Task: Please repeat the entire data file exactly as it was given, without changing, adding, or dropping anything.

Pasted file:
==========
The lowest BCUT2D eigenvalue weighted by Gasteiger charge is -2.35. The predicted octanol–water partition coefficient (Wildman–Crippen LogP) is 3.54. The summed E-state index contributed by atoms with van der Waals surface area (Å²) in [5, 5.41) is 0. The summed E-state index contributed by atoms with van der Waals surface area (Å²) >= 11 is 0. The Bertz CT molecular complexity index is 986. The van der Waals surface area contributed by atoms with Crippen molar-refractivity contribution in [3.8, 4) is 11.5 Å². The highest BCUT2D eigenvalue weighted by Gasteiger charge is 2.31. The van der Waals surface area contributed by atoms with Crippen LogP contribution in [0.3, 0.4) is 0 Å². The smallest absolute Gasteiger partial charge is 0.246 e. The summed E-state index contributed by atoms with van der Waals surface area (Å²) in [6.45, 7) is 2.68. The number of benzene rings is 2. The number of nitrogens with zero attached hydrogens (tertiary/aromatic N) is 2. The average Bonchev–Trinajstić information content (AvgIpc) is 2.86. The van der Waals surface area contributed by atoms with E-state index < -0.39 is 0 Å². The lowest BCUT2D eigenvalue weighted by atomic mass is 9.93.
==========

The lowest BCUT2D eigenvalue weighted by Gasteiger charge is -2.35. The predicted octanol–water partition coefficient (Wildman–Crippen LogP) is 3.54. The summed E-state index contributed by atoms with van der Waals surface area (Å²) in [5, 5.41) is 0. The summed E-state index contributed by atoms with van der Waals surface area (Å²) >= 11 is 0. The Bertz CT molecular complexity index is 986. The van der Waals surface area contributed by atoms with Crippen molar-refractivity contribution in [3.8, 4) is 11.5 Å². The highest BCUT2D eigenvalue weighted by Gasteiger charge is 2.31. The van der Waals surface area contributed by atoms with Crippen LogP contribution in [0.3, 0.4) is 0 Å². The smallest absolute Gasteiger partial charge is 0.246 e. The summed E-state index contributed by atoms with van der Waals surface area (Å²) in [6.45, 7) is 2.68. The number of benzene rings is 2. The number of nitrogens with zero attached hydrogens (tertiary/aromatic N) is 2. The average Bonchev–Trinajstić information content (AvgIpc) is 2.86. The van der Waals surface area contributed by atoms with E-state index < -0.39 is 0 Å². The lowest BCUT2D eigenvalue weighted by atomic mass is 9.93.